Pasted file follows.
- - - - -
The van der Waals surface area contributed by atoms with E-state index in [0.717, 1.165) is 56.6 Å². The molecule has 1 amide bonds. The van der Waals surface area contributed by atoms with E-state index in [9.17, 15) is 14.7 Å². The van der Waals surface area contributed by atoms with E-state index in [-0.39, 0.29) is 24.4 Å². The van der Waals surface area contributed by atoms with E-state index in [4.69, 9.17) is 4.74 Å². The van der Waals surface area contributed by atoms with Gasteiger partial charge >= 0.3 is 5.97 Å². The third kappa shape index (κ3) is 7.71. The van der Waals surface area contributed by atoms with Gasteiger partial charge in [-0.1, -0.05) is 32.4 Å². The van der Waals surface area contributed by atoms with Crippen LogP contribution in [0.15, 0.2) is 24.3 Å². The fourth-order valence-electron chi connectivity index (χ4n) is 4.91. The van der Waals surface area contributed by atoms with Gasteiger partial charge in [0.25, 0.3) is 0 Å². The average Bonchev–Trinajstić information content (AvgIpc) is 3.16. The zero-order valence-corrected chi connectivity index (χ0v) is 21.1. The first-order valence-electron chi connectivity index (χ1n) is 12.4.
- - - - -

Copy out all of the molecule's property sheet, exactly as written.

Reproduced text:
The van der Waals surface area contributed by atoms with E-state index in [0.717, 1.165) is 56.6 Å². The molecule has 1 amide bonds. The van der Waals surface area contributed by atoms with E-state index in [9.17, 15) is 14.7 Å². The van der Waals surface area contributed by atoms with E-state index in [-0.39, 0.29) is 24.4 Å². The van der Waals surface area contributed by atoms with E-state index in [4.69, 9.17) is 4.74 Å². The van der Waals surface area contributed by atoms with Gasteiger partial charge >= 0.3 is 5.97 Å². The third kappa shape index (κ3) is 7.71. The van der Waals surface area contributed by atoms with Gasteiger partial charge in [-0.1, -0.05) is 32.4 Å². The van der Waals surface area contributed by atoms with Crippen LogP contribution in [0.15, 0.2) is 24.3 Å². The fourth-order valence-electron chi connectivity index (χ4n) is 4.91. The van der Waals surface area contributed by atoms with Gasteiger partial charge in [0.25, 0.3) is 0 Å². The average Bonchev–Trinajstić information content (AvgIpc) is 3.16. The zero-order valence-corrected chi connectivity index (χ0v) is 21.1. The first-order valence-electron chi connectivity index (χ1n) is 12.4.